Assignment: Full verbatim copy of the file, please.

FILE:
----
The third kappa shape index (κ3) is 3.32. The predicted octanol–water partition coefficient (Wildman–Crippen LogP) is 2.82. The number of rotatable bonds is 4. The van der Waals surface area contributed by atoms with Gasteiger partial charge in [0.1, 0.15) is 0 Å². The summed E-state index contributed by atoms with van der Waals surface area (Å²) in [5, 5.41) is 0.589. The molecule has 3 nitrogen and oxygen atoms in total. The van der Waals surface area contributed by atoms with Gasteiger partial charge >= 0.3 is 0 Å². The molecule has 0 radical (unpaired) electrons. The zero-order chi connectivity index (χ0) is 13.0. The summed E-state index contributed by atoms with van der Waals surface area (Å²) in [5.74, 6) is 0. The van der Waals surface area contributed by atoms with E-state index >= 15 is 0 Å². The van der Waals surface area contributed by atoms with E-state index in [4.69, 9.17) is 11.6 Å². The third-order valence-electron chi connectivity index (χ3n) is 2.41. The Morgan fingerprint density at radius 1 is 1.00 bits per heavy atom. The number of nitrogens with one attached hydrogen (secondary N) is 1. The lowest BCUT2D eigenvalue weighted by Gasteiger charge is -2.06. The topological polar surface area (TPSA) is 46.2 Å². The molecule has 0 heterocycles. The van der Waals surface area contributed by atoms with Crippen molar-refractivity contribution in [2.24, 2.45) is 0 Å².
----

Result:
The third kappa shape index (κ3) is 3.32. The predicted octanol–water partition coefficient (Wildman–Crippen LogP) is 2.82. The number of rotatable bonds is 4. The van der Waals surface area contributed by atoms with Gasteiger partial charge in [0.1, 0.15) is 0 Å². The summed E-state index contributed by atoms with van der Waals surface area (Å²) in [5, 5.41) is 0.589. The molecule has 3 nitrogen and oxygen atoms in total. The van der Waals surface area contributed by atoms with Gasteiger partial charge >= 0.3 is 0 Å². The molecule has 0 radical (unpaired) electrons. The zero-order chi connectivity index (χ0) is 13.0. The summed E-state index contributed by atoms with van der Waals surface area (Å²) in [5.74, 6) is 0. The van der Waals surface area contributed by atoms with E-state index >= 15 is 0 Å². The van der Waals surface area contributed by atoms with E-state index in [4.69, 9.17) is 11.6 Å². The third-order valence-electron chi connectivity index (χ3n) is 2.41. The Morgan fingerprint density at radius 1 is 1.00 bits per heavy atom. The number of nitrogens with one attached hydrogen (secondary N) is 1. The lowest BCUT2D eigenvalue weighted by Gasteiger charge is -2.06. The topological polar surface area (TPSA) is 46.2 Å². The molecule has 0 heterocycles. The van der Waals surface area contributed by atoms with Crippen molar-refractivity contribution in [2.24, 2.45) is 0 Å².